What Happens to Credit Card Debt in Divorce?
Divorce in itself is a stressful event of your life. On top of that if you are required to handle the pressure of credit card debt, life may seem to be even more bitter for you. Though credit cards help you build credit over time, even a slight mistake can lead you into excessive credit problems. So, if you are going to file for divorce, it is important for you to be aware as to what is going to happen to the credit card debt.
There are various factors to be considered with regards to this query. This can even lead to complex issues. So, rather than carrying along credit card debt in divorce, it is better to opt for credit card consolidation if you are having problems in making the payments.
Credit card debt and divorce
Still, if you and your spouse carry along credit card debt while filing for divorce, there are different things which you will be required to consider. You may have to take proper care, so that you are not held responsible for any additional credit card debt, which may have been incurred by your spouse. However, situation can even vary as per the rules on divorce, and division of property and debt by the states.
So, before filing for divorce, make sure that both of you have paid off and closed any of the joint credit cards accounts. And if that is not the case, then either of you should try and get the name removed from the joint accounts which your spouse may continue to use even after the divorce. However, this is not going to end your liability towards the debts, which were incurred before the divorce filings and till your name was removed from it. The debt amount which you may be required to pay will be outlined in the divorce decree.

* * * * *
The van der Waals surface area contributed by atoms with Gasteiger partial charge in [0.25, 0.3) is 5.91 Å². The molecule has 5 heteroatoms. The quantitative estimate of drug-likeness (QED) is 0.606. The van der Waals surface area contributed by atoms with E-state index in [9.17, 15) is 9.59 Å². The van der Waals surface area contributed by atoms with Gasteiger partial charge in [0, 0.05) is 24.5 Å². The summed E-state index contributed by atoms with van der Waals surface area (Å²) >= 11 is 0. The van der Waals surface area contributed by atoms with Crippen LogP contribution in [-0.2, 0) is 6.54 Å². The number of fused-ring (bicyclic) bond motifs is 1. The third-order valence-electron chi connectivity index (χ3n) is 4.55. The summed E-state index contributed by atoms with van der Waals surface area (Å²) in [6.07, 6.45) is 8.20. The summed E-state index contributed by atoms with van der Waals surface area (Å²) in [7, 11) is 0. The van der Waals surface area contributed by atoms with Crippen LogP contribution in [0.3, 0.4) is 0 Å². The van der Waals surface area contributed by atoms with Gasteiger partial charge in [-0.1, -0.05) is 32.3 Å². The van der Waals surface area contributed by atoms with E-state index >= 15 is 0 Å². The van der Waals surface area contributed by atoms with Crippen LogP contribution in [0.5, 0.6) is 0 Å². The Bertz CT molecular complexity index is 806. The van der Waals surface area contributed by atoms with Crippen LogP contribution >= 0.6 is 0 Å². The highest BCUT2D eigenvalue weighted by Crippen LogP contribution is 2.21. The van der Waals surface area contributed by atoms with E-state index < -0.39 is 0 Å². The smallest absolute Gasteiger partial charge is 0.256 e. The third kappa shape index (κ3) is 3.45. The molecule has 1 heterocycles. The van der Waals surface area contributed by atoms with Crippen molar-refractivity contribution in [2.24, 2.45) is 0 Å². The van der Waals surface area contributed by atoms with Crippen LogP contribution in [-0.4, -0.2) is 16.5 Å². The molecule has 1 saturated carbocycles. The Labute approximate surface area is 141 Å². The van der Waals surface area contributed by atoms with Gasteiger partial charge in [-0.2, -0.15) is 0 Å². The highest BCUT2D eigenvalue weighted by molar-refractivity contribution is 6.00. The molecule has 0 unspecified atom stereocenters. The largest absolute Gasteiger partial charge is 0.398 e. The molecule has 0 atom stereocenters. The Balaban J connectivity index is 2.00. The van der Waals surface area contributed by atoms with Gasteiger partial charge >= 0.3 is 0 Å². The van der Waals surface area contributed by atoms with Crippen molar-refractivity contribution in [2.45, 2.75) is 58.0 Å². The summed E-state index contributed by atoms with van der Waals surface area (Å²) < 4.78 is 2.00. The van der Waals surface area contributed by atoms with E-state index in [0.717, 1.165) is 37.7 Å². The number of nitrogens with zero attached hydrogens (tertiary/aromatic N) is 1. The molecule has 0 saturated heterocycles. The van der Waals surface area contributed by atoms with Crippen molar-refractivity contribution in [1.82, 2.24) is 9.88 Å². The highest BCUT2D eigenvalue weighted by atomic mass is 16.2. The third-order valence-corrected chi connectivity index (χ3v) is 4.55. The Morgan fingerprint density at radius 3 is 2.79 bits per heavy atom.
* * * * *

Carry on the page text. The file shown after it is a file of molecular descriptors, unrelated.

This means that the parties to the divorce are going to assign to each of you, the responsibility to pay down the specific credit card debts. This helps in ensuring that all of the joint debts get identified, where the credit cards which were taken out by one spouse without the knowledge of the other.
There are mainly two types of states, which consider the divorce filings in two different ways. One state believes in the principal of equitable distribution, and the other type is the community property state. In the states which believe in equitable distribution, the debts and the property get divided based on who owns what and who owes what.
On the other hand, the community property states believe that both of the properties, and the debts should get divided in between the spouse on an equal basis. However, the debts and the properties and assets which are considered for equal distribution, are to be incurred and possessed during the years of the marriage.
So, the division of credit card debt really depends on the laws of the state you are in.
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